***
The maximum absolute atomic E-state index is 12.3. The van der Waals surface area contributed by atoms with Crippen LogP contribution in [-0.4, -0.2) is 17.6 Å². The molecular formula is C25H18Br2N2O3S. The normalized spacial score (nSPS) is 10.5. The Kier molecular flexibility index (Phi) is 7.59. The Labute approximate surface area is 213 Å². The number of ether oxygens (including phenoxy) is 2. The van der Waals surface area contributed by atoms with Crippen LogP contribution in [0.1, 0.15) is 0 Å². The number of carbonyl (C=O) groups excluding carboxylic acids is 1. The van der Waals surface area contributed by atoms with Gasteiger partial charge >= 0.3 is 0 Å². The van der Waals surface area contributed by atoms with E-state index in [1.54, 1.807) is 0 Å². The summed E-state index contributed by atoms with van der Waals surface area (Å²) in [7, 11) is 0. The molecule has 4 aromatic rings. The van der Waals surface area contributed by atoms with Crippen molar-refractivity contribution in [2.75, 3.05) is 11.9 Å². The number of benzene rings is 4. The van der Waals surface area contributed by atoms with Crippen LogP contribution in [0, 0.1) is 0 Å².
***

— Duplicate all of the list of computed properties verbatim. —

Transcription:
The maximum absolute atomic E-state index is 12.3. The van der Waals surface area contributed by atoms with Crippen LogP contribution in [-0.4, -0.2) is 17.6 Å². The molecular formula is C25H18Br2N2O3S. The normalized spacial score (nSPS) is 10.5. The Kier molecular flexibility index (Phi) is 7.59. The Labute approximate surface area is 213 Å². The number of ether oxygens (including phenoxy) is 2. The van der Waals surface area contributed by atoms with Crippen LogP contribution in [0.1, 0.15) is 0 Å². The number of carbonyl (C=O) groups excluding carboxylic acids is 1. The van der Waals surface area contributed by atoms with Gasteiger partial charge >= 0.3 is 0 Å². The van der Waals surface area contributed by atoms with E-state index in [1.54, 1.807) is 0 Å². The summed E-state index contributed by atoms with van der Waals surface area (Å²) in [7, 11) is 0. The molecule has 4 aromatic rings. The van der Waals surface area contributed by atoms with Crippen molar-refractivity contribution in [2.75, 3.05) is 11.9 Å². The number of benzene rings is 4. The van der Waals surface area contributed by atoms with Crippen LogP contribution in [0, 0.1) is 0 Å².